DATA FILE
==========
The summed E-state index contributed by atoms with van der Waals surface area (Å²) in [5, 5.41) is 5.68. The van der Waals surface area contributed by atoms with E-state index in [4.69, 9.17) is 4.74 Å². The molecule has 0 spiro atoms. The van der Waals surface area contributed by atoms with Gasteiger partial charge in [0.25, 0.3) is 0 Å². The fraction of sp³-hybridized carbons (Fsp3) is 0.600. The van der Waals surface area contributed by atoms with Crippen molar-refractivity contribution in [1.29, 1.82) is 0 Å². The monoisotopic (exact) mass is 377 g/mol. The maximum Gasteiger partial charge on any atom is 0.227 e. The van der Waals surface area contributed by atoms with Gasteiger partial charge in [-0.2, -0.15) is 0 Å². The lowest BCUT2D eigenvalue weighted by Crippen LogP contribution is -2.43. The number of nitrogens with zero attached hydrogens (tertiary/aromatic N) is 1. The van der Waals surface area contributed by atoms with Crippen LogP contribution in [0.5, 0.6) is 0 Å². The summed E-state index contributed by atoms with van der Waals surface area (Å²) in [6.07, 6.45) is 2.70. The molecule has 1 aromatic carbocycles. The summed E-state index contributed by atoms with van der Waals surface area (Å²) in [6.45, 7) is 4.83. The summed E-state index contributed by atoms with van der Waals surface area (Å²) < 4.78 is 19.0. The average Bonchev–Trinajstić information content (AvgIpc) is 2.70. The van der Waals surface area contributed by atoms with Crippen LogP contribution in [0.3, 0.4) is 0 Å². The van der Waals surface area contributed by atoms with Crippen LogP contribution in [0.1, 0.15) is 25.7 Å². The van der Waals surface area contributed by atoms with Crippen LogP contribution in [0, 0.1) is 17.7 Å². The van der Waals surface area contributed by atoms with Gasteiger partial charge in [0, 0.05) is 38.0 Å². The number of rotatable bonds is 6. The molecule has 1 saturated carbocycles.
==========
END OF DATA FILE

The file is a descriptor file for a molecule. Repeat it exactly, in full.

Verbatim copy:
The summed E-state index contributed by atoms with van der Waals surface area (Å²) in [5, 5.41) is 5.68. The van der Waals surface area contributed by atoms with E-state index in [4.69, 9.17) is 4.74 Å². The molecule has 0 spiro atoms. The van der Waals surface area contributed by atoms with Gasteiger partial charge in [0.25, 0.3) is 0 Å². The fraction of sp³-hybridized carbons (Fsp3) is 0.600. The van der Waals surface area contributed by atoms with Crippen molar-refractivity contribution in [1.29, 1.82) is 0 Å². The monoisotopic (exact) mass is 377 g/mol. The maximum Gasteiger partial charge on any atom is 0.227 e. The van der Waals surface area contributed by atoms with Gasteiger partial charge in [-0.2, -0.15) is 0 Å². The lowest BCUT2D eigenvalue weighted by Crippen LogP contribution is -2.43. The number of nitrogens with zero attached hydrogens (tertiary/aromatic N) is 1. The van der Waals surface area contributed by atoms with Crippen LogP contribution in [0.5, 0.6) is 0 Å². The summed E-state index contributed by atoms with van der Waals surface area (Å²) in [6.07, 6.45) is 2.70. The molecule has 1 aromatic carbocycles. The summed E-state index contributed by atoms with van der Waals surface area (Å²) in [6.45, 7) is 4.83. The summed E-state index contributed by atoms with van der Waals surface area (Å²) < 4.78 is 19.0. The average Bonchev–Trinajstić information content (AvgIpc) is 2.70. The van der Waals surface area contributed by atoms with Crippen LogP contribution in [0.3, 0.4) is 0 Å². The van der Waals surface area contributed by atoms with Crippen LogP contribution in [0.1, 0.15) is 25.7 Å². The van der Waals surface area contributed by atoms with Crippen LogP contribution in [0, 0.1) is 17.7 Å². The van der Waals surface area contributed by atoms with Gasteiger partial charge in [0, 0.05) is 38.0 Å². The number of rotatable bonds is 6. The molecule has 1 saturated carbocycles.